One artist captures nature in a time of climate change.
Landscape painting has long documented artists’ relationships to the natural world. But as climate change threatens to transform the land around us, some artists today are wondering how to breathe new life into this illustrious tradition.
Kellyann Monaghan, associate professor and chair of Adelphi’s art and art history department, is one of these artists. A trained plein air artist who has painted landscapes around the globe, Monaghan began to feel the pressures of climate change in 2015. “Observing all the changes in the world—environmental, social, political—I needed to find a new way to respond as a painter,” she recalled. “I think of myself first and foremost as an observer and documenter of nature.”
Monaghan began using the internet to find photos and videos of climate change’s more dramatic manifestations: tornadoes, hurricanes, earthquakes, fires. “I get a lot of my imagery from watching videos and photo capture and Photoshopping images or making a composite of several images together,” she said, explaining the editing liberties she has taken in recent work. Nevertheless, Monaghan still tries to preserve some of the intensity that comes from painting outdoors. “I get myself physically worked up when I’m about to paint in nature and responding to the light or the changing weather,” she said. “When I work in my studio, I try to mimic that process.”
The resulting pieces are composites that offer what Monaghan characterizes as “symbolic and literal” depictions of the destructive phenomena shaping our world. Her paintings are finding receptive audiences nationwide—some in unlikely places. In 2019, when New York Lawyers for the Public Interest teamed up with the Human Impacts Institute to jointly curate a summerlong pop-up show, All Access: An Exhibit Exploring Human Rights, Justice, and Community Action, Monaghan was invited to exhibit her paintings about floods and smog.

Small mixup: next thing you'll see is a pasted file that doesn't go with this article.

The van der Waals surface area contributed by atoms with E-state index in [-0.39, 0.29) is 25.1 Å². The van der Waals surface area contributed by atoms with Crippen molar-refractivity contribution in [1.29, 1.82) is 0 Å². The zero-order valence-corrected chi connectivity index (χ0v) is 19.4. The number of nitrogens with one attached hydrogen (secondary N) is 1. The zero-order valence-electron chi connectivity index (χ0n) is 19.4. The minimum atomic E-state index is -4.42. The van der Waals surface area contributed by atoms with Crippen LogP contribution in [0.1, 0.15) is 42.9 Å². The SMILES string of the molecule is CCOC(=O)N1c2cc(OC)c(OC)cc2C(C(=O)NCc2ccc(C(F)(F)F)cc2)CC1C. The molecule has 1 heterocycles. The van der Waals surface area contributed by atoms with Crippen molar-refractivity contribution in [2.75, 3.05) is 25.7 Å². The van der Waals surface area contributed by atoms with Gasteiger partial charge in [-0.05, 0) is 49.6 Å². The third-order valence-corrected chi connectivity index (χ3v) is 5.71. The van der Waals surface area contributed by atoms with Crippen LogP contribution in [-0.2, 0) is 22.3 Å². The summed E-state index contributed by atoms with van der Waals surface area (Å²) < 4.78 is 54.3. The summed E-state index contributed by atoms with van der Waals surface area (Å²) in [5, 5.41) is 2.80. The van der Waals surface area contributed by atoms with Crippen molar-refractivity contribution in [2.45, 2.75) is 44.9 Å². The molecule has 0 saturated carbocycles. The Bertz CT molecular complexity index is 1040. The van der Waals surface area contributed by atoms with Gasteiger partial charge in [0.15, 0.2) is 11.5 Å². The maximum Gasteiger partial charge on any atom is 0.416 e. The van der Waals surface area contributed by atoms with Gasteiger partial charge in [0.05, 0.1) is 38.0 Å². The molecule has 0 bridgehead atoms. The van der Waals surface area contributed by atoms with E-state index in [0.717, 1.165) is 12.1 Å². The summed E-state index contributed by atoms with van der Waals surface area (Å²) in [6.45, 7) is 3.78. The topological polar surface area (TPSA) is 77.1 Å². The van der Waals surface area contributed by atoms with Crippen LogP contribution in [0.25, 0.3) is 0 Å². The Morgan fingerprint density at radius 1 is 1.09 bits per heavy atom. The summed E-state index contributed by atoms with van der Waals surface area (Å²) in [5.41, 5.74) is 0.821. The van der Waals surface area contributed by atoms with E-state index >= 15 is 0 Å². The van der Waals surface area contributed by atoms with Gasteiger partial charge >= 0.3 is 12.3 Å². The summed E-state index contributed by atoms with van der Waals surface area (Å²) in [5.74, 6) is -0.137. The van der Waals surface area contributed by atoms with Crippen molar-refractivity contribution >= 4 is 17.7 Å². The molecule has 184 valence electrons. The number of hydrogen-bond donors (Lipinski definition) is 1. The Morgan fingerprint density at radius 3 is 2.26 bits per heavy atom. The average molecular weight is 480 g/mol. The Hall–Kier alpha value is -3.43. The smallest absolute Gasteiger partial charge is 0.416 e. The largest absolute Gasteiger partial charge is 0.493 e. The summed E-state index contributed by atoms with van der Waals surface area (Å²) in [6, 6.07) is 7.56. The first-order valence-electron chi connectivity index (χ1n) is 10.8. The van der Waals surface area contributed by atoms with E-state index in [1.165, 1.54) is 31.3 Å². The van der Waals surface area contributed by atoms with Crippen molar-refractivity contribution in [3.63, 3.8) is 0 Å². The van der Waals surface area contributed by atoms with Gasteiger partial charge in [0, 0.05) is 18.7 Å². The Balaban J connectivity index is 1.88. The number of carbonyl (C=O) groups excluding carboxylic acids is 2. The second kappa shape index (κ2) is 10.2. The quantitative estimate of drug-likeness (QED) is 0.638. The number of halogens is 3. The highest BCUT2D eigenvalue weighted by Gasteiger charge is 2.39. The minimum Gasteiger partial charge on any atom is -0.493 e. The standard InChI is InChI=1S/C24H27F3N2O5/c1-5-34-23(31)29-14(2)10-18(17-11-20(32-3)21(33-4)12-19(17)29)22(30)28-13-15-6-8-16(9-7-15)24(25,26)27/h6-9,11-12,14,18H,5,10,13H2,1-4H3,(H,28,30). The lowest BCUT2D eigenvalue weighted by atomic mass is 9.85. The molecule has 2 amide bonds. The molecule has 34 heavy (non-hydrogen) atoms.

The show’s success suggests the staying power of climate change-related art. “The opening reception was rewarding because people from the arts world, community activists, and lawyers who represent environmental and social justice issues could engage in an exciting dialogue,” Monaghan said. All Access also managed to foster new collaborations that may lead to more effective responses to the problems at hand. “Because we were this intersection between art, law and activism, everyone involved could see we needed to address these issues together.”
Since the pop-up show, Monaghan has continued to focus on today’s most severe environmental crises through painting. In February 2020, she opened a 20-painting solo show at the HOTE Gallery in Los Angeles, titled Where Do We Go From Here?
As Monaghan looks to the future, she strives to find new ways of depicting familiar subjects without repeating herself. “I need to have a visceral gut reaction to what I’m about to paint,” she said.